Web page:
DeFi (Decentralized Finance)

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DeFi is a shorthand term for decentralized finance. It is a cryptocurrency industry movement that aims to recreate traditional banking services without centralized technologies. While bitcoin itself is an example of DeFi, the term is applied mostly to a that sector of the cryptocurrency industry that leverages smart contract technologies.

DeFi is implemented through dApps, which can be built on either a blockchain like Ethereum or a tangle like IOTA,[1] although by June 2021 Ethereum had become by far the dominant technical platform. In early June, about $64 billion of the $100 billion then locked into DeFi applications was Ethereum. This amount ballooned from $1 billion a year earlier.[2]

DeFi Network[edit]

A website called defi.network, which was established by a group of DeFi-oriented startups, created what it calls an "Open Community of Decentralized Finance Platforms." The stated key principles of the group are interoperability, accessibility and inclusion, and transparency. Members of the DeFi network develop their software as open source projects to make it easier for developers working on other projects or companies to use each others software.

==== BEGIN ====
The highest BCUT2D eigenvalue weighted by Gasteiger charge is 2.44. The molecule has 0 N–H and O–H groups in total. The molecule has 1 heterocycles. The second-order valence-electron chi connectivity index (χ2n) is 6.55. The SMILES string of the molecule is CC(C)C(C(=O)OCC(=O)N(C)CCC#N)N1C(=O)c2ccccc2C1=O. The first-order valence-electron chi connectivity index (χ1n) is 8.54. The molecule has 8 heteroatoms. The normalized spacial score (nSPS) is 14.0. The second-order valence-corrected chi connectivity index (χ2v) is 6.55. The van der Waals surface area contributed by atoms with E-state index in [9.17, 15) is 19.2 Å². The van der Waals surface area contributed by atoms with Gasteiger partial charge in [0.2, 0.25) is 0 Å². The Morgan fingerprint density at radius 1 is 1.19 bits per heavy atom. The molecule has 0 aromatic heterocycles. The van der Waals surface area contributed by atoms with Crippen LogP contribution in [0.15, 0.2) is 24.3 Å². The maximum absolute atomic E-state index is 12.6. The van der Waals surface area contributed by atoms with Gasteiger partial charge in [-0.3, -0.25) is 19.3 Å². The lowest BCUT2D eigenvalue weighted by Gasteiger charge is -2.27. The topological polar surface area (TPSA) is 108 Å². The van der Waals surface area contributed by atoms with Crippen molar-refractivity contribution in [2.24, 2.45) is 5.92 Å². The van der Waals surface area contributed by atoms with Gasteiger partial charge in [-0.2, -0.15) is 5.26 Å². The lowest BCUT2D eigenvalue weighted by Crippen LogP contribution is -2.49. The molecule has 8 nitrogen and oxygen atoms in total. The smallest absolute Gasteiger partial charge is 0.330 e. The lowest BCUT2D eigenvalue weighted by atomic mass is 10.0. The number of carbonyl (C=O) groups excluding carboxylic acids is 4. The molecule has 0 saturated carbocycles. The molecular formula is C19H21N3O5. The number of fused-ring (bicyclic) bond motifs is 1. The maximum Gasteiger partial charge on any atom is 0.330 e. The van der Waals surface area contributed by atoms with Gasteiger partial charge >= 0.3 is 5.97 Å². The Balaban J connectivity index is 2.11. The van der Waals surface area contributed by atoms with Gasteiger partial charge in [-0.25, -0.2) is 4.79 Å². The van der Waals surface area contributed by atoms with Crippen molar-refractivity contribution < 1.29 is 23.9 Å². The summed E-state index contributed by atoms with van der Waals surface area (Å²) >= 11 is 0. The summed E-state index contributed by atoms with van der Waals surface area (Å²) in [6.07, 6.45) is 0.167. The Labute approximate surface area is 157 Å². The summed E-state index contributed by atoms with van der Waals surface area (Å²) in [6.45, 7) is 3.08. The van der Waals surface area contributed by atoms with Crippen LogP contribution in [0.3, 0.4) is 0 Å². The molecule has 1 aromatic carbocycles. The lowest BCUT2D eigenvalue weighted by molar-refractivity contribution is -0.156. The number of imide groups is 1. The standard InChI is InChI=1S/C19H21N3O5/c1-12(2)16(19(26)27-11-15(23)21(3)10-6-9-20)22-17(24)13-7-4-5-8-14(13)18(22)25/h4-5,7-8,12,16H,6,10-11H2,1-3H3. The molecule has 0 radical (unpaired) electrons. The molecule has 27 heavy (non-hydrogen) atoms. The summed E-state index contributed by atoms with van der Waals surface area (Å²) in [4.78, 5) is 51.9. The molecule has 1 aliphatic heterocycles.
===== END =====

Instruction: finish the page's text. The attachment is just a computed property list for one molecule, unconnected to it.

Among the members listed on its website are the derivatives platforms dY/DX, bZx and Market Protocol. Coinbase is also listed as a wallet provider, CDx as an insurance provider, Dharma as a crypto loans service, and Maker as a stablecoin.[3]

Applications[edit]

Lending and borrowing cryptocurrencies is one of the most popular DeFi applications. A holder of cryptocurrency chooses a platform through which they lock their holdings.[4]

References[edit]